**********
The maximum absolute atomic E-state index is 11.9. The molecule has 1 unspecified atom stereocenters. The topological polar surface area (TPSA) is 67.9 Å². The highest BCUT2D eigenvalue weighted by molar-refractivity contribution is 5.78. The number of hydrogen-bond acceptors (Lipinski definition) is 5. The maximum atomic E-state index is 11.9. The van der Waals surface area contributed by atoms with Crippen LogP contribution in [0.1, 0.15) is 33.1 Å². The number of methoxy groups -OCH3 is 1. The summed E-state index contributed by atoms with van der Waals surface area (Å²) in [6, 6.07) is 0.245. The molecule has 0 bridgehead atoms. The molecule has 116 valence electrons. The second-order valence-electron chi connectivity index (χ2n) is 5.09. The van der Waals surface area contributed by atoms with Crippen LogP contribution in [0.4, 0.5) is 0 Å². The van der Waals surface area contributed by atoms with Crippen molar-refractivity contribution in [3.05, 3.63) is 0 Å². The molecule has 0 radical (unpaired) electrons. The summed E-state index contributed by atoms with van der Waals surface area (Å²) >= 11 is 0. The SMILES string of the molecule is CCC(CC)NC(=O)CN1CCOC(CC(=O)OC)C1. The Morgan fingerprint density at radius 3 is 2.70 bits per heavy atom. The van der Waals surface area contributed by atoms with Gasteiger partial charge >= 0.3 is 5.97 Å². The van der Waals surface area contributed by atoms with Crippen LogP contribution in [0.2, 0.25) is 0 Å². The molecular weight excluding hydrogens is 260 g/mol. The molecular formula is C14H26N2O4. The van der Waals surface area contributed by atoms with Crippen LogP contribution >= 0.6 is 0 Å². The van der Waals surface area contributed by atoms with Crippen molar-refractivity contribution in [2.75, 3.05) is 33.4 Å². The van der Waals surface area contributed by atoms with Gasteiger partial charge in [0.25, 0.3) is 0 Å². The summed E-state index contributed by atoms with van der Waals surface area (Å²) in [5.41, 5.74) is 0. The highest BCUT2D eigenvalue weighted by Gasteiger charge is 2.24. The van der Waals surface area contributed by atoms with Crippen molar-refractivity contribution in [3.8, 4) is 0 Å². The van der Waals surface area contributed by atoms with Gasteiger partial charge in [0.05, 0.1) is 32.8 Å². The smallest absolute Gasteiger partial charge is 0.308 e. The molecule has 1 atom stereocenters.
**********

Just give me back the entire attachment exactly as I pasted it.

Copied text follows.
The maximum absolute atomic E-state index is 11.9. The molecule has 1 unspecified atom stereocenters. The topological polar surface area (TPSA) is 67.9 Å². The highest BCUT2D eigenvalue weighted by molar-refractivity contribution is 5.78. The number of hydrogen-bond acceptors (Lipinski definition) is 5. The maximum atomic E-state index is 11.9. The van der Waals surface area contributed by atoms with Crippen LogP contribution in [0.1, 0.15) is 33.1 Å². The number of methoxy groups -OCH3 is 1. The summed E-state index contributed by atoms with van der Waals surface area (Å²) in [6, 6.07) is 0.245. The molecule has 0 bridgehead atoms. The molecule has 116 valence electrons. The second-order valence-electron chi connectivity index (χ2n) is 5.09. The van der Waals surface area contributed by atoms with Crippen LogP contribution in [0.4, 0.5) is 0 Å². The van der Waals surface area contributed by atoms with Crippen molar-refractivity contribution in [3.05, 3.63) is 0 Å². The molecule has 0 radical (unpaired) electrons. The summed E-state index contributed by atoms with van der Waals surface area (Å²) >= 11 is 0. The SMILES string of the molecule is CCC(CC)NC(=O)CN1CCOC(CC(=O)OC)C1. The Morgan fingerprint density at radius 3 is 2.70 bits per heavy atom. The van der Waals surface area contributed by atoms with Gasteiger partial charge >= 0.3 is 5.97 Å². The van der Waals surface area contributed by atoms with Crippen LogP contribution in [0.2, 0.25) is 0 Å². The molecular weight excluding hydrogens is 260 g/mol. The molecular formula is C14H26N2O4. The van der Waals surface area contributed by atoms with Crippen LogP contribution >= 0.6 is 0 Å². The van der Waals surface area contributed by atoms with Crippen molar-refractivity contribution in [2.75, 3.05) is 33.4 Å². The van der Waals surface area contributed by atoms with Gasteiger partial charge in [0.25, 0.3) is 0 Å². The summed E-state index contributed by atoms with van der Waals surface area (Å²) in [5.41, 5.74) is 0. The highest BCUT2D eigenvalue weighted by Gasteiger charge is 2.24. The van der Waals surface area contributed by atoms with Crippen molar-refractivity contribution in [3.8, 4) is 0 Å². The van der Waals surface area contributed by atoms with Gasteiger partial charge in [0.05, 0.1) is 32.8 Å². The smallest absolute Gasteiger partial charge is 0.308 e. The molecule has 1 atom stereocenters.